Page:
From Progressive Book Club: North Korea has attacked a South Korean island with artillery fire, killing at least two South Korean marines and setting dozens of buildings ablaze in what UN Secretary General Ban Ki-mooon called “one of the gravest incidents since the end of the Korean War.” Given the nature of North Korea’s leadership (unpredictable, possibly unhinged, nuclear-armed), this is scary stuff.
To help get beyond the play-by-plays to the deeper context and history of the standoff, The Progressive Book Club has rounded up five of the best books on Korea:
Nothing to Envy: Ordinary Lives in North Korea by Barbara Demick
“A fascinating and deeply personal look at the lives of six defectors from the repressive totalitarian regime of the Republic of North Korea,” says Publishers Weekly in a starred review. Demick, a former Seoul bureau chief for the LA Times, “weaves their stories together with the hidden history of the country’s descent into chaos, she skillfully re-creates these captivating and moving personal journeys.”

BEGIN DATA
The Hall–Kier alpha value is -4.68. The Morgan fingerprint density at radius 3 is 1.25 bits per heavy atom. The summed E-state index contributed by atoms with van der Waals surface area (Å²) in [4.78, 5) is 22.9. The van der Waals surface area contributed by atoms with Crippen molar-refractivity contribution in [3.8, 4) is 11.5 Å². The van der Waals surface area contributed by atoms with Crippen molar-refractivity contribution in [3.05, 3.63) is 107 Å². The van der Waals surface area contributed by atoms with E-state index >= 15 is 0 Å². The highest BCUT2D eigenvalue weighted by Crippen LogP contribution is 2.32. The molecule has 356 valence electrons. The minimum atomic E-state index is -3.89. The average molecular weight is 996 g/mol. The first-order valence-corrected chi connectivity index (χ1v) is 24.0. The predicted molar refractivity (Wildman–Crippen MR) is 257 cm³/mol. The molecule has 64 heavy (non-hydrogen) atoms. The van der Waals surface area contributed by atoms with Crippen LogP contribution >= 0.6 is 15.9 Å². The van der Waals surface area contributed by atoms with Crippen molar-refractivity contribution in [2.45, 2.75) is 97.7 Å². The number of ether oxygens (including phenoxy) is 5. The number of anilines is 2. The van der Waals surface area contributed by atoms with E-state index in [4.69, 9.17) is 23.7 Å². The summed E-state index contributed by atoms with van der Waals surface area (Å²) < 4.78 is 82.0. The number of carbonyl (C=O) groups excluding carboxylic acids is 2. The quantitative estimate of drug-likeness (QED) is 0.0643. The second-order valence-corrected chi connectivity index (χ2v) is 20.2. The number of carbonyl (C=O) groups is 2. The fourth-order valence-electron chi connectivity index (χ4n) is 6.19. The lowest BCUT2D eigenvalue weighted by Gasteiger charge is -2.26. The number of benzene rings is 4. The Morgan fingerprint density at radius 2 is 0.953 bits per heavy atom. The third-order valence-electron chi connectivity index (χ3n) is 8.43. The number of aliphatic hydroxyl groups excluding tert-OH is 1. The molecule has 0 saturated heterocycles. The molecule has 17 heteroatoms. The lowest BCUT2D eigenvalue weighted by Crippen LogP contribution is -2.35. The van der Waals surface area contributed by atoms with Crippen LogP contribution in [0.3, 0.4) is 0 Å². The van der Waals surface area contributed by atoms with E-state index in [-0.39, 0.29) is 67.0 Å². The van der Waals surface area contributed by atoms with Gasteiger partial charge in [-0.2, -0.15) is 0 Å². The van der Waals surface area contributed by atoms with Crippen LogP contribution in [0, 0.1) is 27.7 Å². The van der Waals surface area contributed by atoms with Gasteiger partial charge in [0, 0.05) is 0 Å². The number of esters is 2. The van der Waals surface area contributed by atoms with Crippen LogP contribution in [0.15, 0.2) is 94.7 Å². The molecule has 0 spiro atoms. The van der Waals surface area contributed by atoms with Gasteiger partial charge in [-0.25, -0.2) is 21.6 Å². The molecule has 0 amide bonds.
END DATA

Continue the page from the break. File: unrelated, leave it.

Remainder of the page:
Under the Loving Care of the Fatherly Leader: North Korea and the Kim Dynasty by Bradley K. Martin
“Under the Loving Care of the Fatherly Leader is, from all I have read, simply the best book ever written about North Korea,” Nicholas Kristof wrote in the New York Review of Books. “Relying largely on extensive interviews with defectors, Martin portrays North Korean life with a clarity that is stunning, and he captures the paradoxes in North Korean public opinion.”
Korea’s Place in the Sun: A Modern History by Bruce Cumings
Cumings, a top Korea scholar, offers a “riveting history of modern Korea challenges much received wisdom,” said Publishers Weekly. Newly updated, it’s “indispensable for understanding modern Korea and its dim prospects for reunification.”
This is Paradise!: My North Korean Childhood by Hyok Kang
“This is a rare and precious insight into the most obscure regime on earth through the startled and observant eyes of a thirteen-year-old boy who not only escaped but survived to tell this harrowing yet intriguing tale,” wrote veteran British journalist Jon Snow. “The most penetrating account of life in North Korea I have ever read.”
The Korean War: A History by Bruce Cumings
Booklist: “[Cumings'] historical expertise will be highly informative background material for those watching the current explosive potential of the North Korean situation.”
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